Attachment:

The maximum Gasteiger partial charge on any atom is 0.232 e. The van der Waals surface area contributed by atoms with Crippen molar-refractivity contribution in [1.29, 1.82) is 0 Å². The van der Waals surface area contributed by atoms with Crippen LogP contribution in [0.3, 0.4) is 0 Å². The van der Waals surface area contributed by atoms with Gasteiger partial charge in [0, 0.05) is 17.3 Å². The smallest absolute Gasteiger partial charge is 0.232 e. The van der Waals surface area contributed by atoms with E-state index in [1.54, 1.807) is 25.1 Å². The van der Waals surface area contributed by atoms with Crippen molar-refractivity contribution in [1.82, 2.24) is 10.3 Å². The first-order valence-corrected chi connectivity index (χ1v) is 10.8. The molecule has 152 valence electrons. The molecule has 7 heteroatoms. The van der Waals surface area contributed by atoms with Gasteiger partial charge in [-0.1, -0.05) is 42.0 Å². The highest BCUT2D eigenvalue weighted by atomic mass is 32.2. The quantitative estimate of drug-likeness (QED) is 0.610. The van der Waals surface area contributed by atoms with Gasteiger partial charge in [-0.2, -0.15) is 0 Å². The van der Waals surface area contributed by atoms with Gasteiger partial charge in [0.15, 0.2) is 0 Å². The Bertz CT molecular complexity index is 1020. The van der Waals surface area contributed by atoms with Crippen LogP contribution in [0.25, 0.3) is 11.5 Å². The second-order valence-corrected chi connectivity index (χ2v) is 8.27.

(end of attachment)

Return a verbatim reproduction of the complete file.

The maximum Gasteiger partial charge on any atom is 0.232 e. The van der Waals surface area contributed by atoms with Crippen molar-refractivity contribution in [1.29, 1.82) is 0 Å². The van der Waals surface area contributed by atoms with Crippen LogP contribution in [0.3, 0.4) is 0 Å². The van der Waals surface area contributed by atoms with Gasteiger partial charge in [0, 0.05) is 17.3 Å². The smallest absolute Gasteiger partial charge is 0.232 e. The van der Waals surface area contributed by atoms with E-state index in [1.54, 1.807) is 25.1 Å². The van der Waals surface area contributed by atoms with Crippen molar-refractivity contribution in [1.82, 2.24) is 10.3 Å². The first-order valence-corrected chi connectivity index (χ1v) is 10.8. The molecule has 152 valence electrons. The molecule has 7 heteroatoms. The van der Waals surface area contributed by atoms with Gasteiger partial charge in [-0.1, -0.05) is 42.0 Å². The highest BCUT2D eigenvalue weighted by atomic mass is 32.2. The quantitative estimate of drug-likeness (QED) is 0.610. The van der Waals surface area contributed by atoms with Gasteiger partial charge in [-0.2, -0.15) is 0 Å². The van der Waals surface area contributed by atoms with Gasteiger partial charge in [0.15, 0.2) is 0 Å². The Bertz CT molecular complexity index is 1020. The van der Waals surface area contributed by atoms with Crippen LogP contribution in [0.25, 0.3) is 11.5 Å². The second-order valence-corrected chi connectivity index (χ2v) is 8.27.